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How to Determine What Storage System to Use in a RAID

DAS, NAS, and SAN are three of the main types of storage within a RAID array.

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2.5 quintillion bytes of data are created each day. This information can be a fun TikTok video, photos downloaded to your computer, or corporate documents and presentations. With the COVID-19 pandemic, more people than ever before are working from home, and that means a vast amount of corporate data is being stored on home computers. 

This change in work format may have people considering whether or not to purchase expanded data storage in a RAID (Redundant Array of Independent Disks) format. We have broken down the types of disk storage that are found in a RAID and how each type is beneficial to a different user. Hopefully, this will help you in determining which array is best for your evolving data storage needs.

Criteria to Consider Before Purchasing Storage for a RAID

When purchasing a new data storage system, some key points need to be a part of the decision-making process. These are:

  • What capacity do you need to store your files?
  • How much are you willing to spend on your storage?
  • How often will you need to access the files?
  • Do you have an IT staff dedicated to helping manage the system?

The amount of data you have is directly related to how much storage you need. In most cases, the redundancy of a RAID array means some of the capacity will be used to store a copy of the files or a portion of what you wrote to the disks. Cost also becomes an issue as some configurations may be more expensive than others based on drive size. Overall, the environment in which you utilize the storage system is most important.

Some arrays are built for archiving and it is more difficult to read from and write to the drives. Other arrays are designed for high volumes of users who will read and write on a regular basis. Tech reviewers and experts in RAID configurations test a variety of functions to determine the quality of the storage system such as read and write head speeds, type of internal hardware, and topology, which is how the system writes and stores data. 

Types of Internal RAID Storage

There are three main types of storage that are used in a RAID. They are Direct Attached Storage (DAS), Network Attached Storage (NAS), and Storage Attached Network (SAN). 

DAS–this storage is low cost and a generally basic form of storage. It is essentially one external hard drive or a group of hard drives that are connected to a host device via USB cable, or in some instances a stronger cable-like. It is not the best for sharing data among many co-workers and is not a great option if you think your business may grow. It is, however, the fastest in operation than either of the other two forms of storage.

  • Best for small businesses that share data locally.

NAS–in this storage format, there is one centralized shared storage system that provides file sharing through a network. Companies that need to be able to send large amounts of data may find it difficult to work with this system. It utilizes an ethernet connection and requires a processor, RAM, and operating system just like a SAN. It provides RAID redundancy to a mass amount of users, but performance may be affected by network status.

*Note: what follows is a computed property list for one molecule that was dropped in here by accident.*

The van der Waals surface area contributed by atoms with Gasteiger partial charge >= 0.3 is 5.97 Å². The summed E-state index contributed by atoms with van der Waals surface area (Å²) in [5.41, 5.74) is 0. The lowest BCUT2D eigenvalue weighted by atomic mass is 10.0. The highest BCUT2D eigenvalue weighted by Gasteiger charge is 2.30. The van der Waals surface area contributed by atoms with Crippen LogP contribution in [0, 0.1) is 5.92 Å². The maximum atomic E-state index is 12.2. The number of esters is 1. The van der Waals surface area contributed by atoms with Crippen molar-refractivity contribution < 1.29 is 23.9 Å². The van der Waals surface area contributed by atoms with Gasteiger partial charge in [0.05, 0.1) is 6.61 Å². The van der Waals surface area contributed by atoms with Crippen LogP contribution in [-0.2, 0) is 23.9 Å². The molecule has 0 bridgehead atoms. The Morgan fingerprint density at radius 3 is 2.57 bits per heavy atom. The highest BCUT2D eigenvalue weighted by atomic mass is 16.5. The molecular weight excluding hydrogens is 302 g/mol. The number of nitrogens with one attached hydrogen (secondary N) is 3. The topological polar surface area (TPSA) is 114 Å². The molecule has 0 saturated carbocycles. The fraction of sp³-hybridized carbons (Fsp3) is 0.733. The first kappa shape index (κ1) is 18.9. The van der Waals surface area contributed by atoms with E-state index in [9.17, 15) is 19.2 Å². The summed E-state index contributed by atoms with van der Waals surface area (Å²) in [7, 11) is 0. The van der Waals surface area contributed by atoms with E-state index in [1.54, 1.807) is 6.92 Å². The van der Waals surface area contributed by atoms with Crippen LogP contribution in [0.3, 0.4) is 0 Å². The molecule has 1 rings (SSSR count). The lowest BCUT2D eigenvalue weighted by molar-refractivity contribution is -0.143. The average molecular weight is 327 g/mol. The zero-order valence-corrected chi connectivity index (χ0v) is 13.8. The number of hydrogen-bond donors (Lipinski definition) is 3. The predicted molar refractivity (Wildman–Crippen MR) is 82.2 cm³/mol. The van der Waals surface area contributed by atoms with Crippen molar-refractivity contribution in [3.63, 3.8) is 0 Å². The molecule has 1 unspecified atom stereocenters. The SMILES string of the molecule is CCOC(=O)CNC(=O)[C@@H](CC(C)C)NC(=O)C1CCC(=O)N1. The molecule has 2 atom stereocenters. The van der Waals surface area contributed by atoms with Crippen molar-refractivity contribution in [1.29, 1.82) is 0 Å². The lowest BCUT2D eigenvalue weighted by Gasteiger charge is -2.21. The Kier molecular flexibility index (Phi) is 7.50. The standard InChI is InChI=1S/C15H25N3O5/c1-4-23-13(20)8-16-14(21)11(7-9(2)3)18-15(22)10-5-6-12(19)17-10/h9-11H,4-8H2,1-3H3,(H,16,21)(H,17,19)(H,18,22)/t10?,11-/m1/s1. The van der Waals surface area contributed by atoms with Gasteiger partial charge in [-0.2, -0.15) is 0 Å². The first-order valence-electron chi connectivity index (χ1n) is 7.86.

• Best for small businesses and groups that need a flexible and reliable system that can accommodate growth.

SAN–this is the largest of the systems and can handle the complex transfer of critical files. SAN can transfer block-level data between servers and storage devices and is used in enterprise settings. It is the most expensive type of storage and needs a dedicated IT staff to ensure it operates efficiently. SANs provide entire virtual drives over the network and users can boot their computers from the network partitions. One computer’s disk activity will affect other devices on the network, leading to a higher risk for logical failures.

  • Best for data centers and companies with large scale computing needs.

Securing Your Data in Any RAID Storage

There are many types of storage that make up a RAID, but generally a consumer will purchase a NAS because it is more accessible than a DAS and does not have to be directly connected to a computer. When purchasing a NAS, a consumer should look for hardware that is a recognized brand with tech support, reliable HDD models, and a low amount of power consumption. Additionally, a consumer should look for the following in their NAS purchase:

  • Good cooling system
  • User-friendly web-management features
  • Notification system about potential drive failure
  • Ability to support RAID 5, 6, or 10
  • Encryption

No matter what format you decide to use for your system, Secure Data Recovery will be there when your RAID fails. Our experienced engineers have worked with all RAID types and have a 96% success rate in retrieving files from storage systems that have experienced:

  • Logical damage
  • Fire or water damage
  • Failed controllers
  • And more

Call us at 1-800-388-1266 to recover critical files from your device storage today.

See the other posts in our RAID series:

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